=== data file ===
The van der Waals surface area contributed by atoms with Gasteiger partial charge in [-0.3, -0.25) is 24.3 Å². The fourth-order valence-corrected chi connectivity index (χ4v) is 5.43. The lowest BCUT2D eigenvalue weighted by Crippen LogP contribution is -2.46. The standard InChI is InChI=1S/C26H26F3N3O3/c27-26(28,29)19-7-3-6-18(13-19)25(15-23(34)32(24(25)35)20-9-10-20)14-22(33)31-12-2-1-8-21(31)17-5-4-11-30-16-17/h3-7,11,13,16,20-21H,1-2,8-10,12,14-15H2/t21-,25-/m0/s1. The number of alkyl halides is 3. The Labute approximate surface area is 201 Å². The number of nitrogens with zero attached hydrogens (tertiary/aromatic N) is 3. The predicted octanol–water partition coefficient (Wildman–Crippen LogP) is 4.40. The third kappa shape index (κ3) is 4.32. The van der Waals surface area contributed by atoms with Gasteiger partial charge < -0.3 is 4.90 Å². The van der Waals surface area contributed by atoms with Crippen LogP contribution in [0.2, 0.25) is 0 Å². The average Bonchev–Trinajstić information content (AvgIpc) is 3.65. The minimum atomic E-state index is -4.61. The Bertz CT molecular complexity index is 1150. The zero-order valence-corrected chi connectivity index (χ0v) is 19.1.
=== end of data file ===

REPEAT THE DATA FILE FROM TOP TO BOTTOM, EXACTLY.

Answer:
The van der Waals surface area contributed by atoms with Gasteiger partial charge in [-0.3, -0.25) is 24.3 Å². The fourth-order valence-corrected chi connectivity index (χ4v) is 5.43. The lowest BCUT2D eigenvalue weighted by Crippen LogP contribution is -2.46. The standard InChI is InChI=1S/C26H26F3N3O3/c27-26(28,29)19-7-3-6-18(13-19)25(15-23(34)32(24(25)35)20-9-10-20)14-22(33)31-12-2-1-8-21(31)17-5-4-11-30-16-17/h3-7,11,13,16,20-21H,1-2,8-10,12,14-15H2/t21-,25-/m0/s1. The number of alkyl halides is 3. The Labute approximate surface area is 201 Å². The number of nitrogens with zero attached hydrogens (tertiary/aromatic N) is 3. The predicted octanol–water partition coefficient (Wildman–Crippen LogP) is 4.40. The third kappa shape index (κ3) is 4.32. The van der Waals surface area contributed by atoms with Gasteiger partial charge < -0.3 is 4.90 Å². The van der Waals surface area contributed by atoms with Crippen LogP contribution in [0.2, 0.25) is 0 Å². The average Bonchev–Trinajstić information content (AvgIpc) is 3.65. The minimum atomic E-state index is -4.61. The Bertz CT molecular complexity index is 1150. The zero-order valence-corrected chi connectivity index (χ0v) is 19.1.